Can you really say you're surprised?
Despite what logic may tell you, even the auto industry's boom cycles can claim their victims. While most companies are reveling in the profit machines they've turned their crossovers and SUVs into, that trend is simultaneously killing off small cars, the type Americans have always had a hard time loving. Smart is the latest victim of the onslaught according to Tech Crunch, because the carmaker's parent company Daimler has decided to kill off the brand in the US and Canada after the 2019 model year.
An unnamed Daimler spokesperson confirmed the brand's demise in an email to TC, saying, "After much careful consideration, Smart will discontinue its battery-electric smart EQ fortwo model in the US and Canadian markets at the conclusion of MY2019. A number of factors, including a declining micro-car market in the US and Canada, combined with high homologation costs for a low volume model are central to this decision."
As you may recall, Smart pulled the internal combustion engine from its North American lineup in 2017 in an effort to go fully electric and become "an urban version of Tesla." Given that the electric fortwo, which can be had as a coupe and cabriolet, is Smart's only model, its demise signals the end of the brand in this region. Sales were already bad before 2017, with the fortwo rarely cracking more than 1,000 sales per month since the brand was introduced to the US in 2008.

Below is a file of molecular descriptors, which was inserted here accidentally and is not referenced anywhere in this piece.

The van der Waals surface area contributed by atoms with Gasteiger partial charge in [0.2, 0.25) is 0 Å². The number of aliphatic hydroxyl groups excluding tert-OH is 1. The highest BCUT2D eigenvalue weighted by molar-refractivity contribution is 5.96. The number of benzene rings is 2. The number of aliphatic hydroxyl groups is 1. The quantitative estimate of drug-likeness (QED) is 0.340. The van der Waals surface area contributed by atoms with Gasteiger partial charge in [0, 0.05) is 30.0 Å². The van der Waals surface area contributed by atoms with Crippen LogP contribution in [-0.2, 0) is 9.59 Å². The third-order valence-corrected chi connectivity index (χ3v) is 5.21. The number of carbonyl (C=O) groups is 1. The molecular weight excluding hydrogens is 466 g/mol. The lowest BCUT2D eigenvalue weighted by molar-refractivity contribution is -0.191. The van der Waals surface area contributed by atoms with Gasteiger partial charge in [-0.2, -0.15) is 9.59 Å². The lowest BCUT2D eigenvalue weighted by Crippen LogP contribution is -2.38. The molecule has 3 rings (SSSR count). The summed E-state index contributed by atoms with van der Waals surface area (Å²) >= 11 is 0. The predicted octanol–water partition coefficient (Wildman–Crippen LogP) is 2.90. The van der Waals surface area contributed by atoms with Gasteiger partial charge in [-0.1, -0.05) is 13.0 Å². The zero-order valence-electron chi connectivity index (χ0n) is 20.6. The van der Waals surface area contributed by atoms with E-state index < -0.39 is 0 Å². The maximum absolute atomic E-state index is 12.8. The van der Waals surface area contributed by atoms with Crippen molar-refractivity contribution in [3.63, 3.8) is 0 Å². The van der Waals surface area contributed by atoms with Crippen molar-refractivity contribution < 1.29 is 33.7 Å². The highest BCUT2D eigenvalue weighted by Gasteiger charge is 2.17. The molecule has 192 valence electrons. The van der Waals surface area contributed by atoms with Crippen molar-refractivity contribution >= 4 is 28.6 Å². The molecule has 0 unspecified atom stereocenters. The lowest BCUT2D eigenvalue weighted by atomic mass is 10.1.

The news is hardly surprising. With low gas prices helping drive demand for SUVs and that same SUV glut making the act of driving a small car seem unsafe, it felt like a matter of time before Daimler called last rites for Smart. And then there's the fact that the fortwo only managed a range of 58 miles per charge, paltry when compared to the 100 mile-plus range that many of today's EVs can manage. Not all hope is lost, though.
Just last March, Chinese automaker Geely bought a 50% stake in Smart, effectively forming a joint venture with Daimler that would see Smart become a China-based electric car maker. The agreement calls for Smarts to be made at a new factory in China, with global sales expected to start in 2022. Even then we wouldn't expect Smart to ever thrive in the US, especially if its lineup still consists of cars as small as the fortwo. The landscape of America's auto market in the 2020s is increasingly looking like it'll be dominated by electric crossovers like the Jaguar I-Pace and Mercedes EQC rather than the fortwo. We'll still be sure to mourn Smart, since the world is always in need of more quirky cars.